Sometimes you absolutely love a family member, or one specific attribute about them. Sometimes you really dislike a family member, or really hate some specific attribute about them. To organize these feelings, you will “rate” some clips, or parts of clips as Favorites or Rejected. If your feeling about it is neutral, you leave it Unrated. You select that clip, or that range of content in that clip and Favorite it (F) or Reject it (R). This very much has direct bering on step-father-in-law issues, but we won’t go there right now. Be aware that with a Smart Collection, Ratings can be factored in, also.

The point to remember here is this. All the media in a production are all members of that production’s universal family. Your first job as an editor is to identify who those members are, and how they are related to each other. When you do this, you create logical media management, and you fly through your edits knowing the family, when you need who, what they need to tell the audience at that moment in the story, and where to move on to next.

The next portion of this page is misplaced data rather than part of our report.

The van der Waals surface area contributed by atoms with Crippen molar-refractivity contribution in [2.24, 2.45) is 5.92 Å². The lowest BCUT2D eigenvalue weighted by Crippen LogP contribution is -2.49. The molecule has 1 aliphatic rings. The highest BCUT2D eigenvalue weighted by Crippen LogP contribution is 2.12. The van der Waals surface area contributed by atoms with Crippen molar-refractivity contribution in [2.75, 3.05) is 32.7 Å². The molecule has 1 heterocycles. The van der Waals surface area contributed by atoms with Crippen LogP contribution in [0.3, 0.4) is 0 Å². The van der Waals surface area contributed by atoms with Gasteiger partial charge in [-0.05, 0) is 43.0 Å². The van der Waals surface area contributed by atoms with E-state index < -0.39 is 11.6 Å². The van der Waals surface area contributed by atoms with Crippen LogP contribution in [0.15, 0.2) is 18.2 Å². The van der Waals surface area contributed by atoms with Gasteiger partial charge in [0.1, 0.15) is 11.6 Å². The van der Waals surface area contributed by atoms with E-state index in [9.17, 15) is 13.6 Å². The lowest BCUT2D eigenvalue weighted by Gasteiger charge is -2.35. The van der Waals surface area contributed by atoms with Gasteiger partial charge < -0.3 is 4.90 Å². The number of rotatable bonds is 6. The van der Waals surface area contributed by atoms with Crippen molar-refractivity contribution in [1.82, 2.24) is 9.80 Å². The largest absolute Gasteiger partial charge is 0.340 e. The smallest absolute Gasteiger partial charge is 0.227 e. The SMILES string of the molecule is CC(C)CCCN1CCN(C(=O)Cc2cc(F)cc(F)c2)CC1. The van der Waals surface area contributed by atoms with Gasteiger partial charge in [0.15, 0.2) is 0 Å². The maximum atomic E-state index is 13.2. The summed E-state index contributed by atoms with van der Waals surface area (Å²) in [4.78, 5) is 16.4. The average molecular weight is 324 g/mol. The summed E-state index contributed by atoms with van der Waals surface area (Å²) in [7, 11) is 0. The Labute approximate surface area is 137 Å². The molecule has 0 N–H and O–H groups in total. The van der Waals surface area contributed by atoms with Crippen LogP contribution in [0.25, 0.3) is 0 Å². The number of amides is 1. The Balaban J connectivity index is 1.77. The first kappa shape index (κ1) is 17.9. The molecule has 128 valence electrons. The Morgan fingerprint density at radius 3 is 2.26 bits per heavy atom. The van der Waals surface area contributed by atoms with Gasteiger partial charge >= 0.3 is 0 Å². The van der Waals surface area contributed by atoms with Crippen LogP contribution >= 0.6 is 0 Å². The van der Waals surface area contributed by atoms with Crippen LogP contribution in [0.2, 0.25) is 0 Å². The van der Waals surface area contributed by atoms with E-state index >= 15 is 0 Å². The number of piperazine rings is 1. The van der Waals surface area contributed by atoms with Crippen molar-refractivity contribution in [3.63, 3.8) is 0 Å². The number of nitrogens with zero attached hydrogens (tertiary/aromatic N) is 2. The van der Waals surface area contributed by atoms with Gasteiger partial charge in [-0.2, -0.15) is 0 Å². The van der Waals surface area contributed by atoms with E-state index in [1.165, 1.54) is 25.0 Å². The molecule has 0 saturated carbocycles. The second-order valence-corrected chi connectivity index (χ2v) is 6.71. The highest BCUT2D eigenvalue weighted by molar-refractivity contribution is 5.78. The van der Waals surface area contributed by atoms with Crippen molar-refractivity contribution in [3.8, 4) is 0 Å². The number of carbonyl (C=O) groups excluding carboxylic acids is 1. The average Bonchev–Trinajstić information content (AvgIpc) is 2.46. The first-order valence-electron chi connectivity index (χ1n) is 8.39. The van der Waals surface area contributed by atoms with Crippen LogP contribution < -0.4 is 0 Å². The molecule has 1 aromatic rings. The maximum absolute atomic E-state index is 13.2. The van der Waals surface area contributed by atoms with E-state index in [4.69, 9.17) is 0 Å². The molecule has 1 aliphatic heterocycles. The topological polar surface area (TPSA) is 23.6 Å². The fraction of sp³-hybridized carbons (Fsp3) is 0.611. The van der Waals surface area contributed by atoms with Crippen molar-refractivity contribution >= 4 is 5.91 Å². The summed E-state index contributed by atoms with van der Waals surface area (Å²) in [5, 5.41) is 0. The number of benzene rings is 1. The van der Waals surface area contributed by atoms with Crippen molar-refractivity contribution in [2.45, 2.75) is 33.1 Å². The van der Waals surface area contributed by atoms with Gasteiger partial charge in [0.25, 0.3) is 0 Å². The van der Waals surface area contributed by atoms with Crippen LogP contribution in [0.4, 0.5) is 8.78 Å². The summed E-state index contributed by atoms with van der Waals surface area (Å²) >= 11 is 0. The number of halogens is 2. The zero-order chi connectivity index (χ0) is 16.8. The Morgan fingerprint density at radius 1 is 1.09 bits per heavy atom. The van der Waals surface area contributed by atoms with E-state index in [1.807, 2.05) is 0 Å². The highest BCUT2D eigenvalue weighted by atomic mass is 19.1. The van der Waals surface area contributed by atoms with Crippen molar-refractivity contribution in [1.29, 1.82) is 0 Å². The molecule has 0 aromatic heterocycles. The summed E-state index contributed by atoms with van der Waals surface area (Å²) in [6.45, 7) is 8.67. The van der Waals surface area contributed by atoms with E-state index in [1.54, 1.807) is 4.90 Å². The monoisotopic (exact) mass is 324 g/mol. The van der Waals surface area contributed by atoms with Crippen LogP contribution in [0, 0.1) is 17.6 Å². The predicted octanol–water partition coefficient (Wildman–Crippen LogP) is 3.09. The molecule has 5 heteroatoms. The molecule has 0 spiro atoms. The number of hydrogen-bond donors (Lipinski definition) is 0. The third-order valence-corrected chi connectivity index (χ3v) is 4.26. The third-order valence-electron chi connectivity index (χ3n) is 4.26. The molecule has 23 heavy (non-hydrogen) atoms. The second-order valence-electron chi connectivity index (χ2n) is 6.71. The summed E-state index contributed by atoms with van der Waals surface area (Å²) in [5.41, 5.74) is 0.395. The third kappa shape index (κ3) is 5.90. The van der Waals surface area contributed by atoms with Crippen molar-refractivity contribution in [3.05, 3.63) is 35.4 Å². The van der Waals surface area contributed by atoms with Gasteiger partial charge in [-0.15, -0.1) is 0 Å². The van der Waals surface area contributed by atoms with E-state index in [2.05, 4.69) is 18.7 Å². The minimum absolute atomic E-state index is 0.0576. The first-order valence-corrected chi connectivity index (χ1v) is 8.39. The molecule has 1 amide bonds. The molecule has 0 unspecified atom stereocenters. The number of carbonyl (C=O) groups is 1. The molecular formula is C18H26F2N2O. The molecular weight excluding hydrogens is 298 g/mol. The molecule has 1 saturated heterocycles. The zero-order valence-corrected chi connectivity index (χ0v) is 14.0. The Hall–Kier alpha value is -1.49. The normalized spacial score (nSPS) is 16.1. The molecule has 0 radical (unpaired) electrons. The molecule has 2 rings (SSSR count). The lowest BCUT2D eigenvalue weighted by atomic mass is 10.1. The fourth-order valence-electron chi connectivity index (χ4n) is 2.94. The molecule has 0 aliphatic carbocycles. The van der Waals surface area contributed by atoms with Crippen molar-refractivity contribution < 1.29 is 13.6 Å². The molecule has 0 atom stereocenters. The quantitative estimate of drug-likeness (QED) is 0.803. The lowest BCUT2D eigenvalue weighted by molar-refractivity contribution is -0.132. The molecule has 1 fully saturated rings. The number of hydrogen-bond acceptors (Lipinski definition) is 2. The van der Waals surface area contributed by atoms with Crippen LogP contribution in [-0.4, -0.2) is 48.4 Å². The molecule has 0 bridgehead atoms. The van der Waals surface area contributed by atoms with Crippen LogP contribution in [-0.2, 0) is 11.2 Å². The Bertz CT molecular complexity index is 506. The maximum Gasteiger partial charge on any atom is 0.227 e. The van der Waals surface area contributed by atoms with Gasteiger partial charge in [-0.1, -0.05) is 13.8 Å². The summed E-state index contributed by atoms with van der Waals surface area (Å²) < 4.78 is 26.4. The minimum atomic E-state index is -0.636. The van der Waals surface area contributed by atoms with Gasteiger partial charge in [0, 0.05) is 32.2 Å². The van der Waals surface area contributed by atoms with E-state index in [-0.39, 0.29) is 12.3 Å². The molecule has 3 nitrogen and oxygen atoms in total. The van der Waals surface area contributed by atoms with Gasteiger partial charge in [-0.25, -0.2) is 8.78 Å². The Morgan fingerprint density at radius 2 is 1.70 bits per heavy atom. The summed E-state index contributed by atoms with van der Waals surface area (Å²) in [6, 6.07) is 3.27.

The Library, Events, Ratings, Folders, Collections (Keywords/Smart) are amazing tools to organize it all quickly. And while doing so, a very good part of your edit will formulate in your mind. When it’s time to hit the Project Timelines, you’ll know and the story telling will fly.

I hope this very brief analogy story helps someone new to FCPX (I used to be one) understand the core of FCPX’s media management system, and how to logically organize their media for easy, quick access.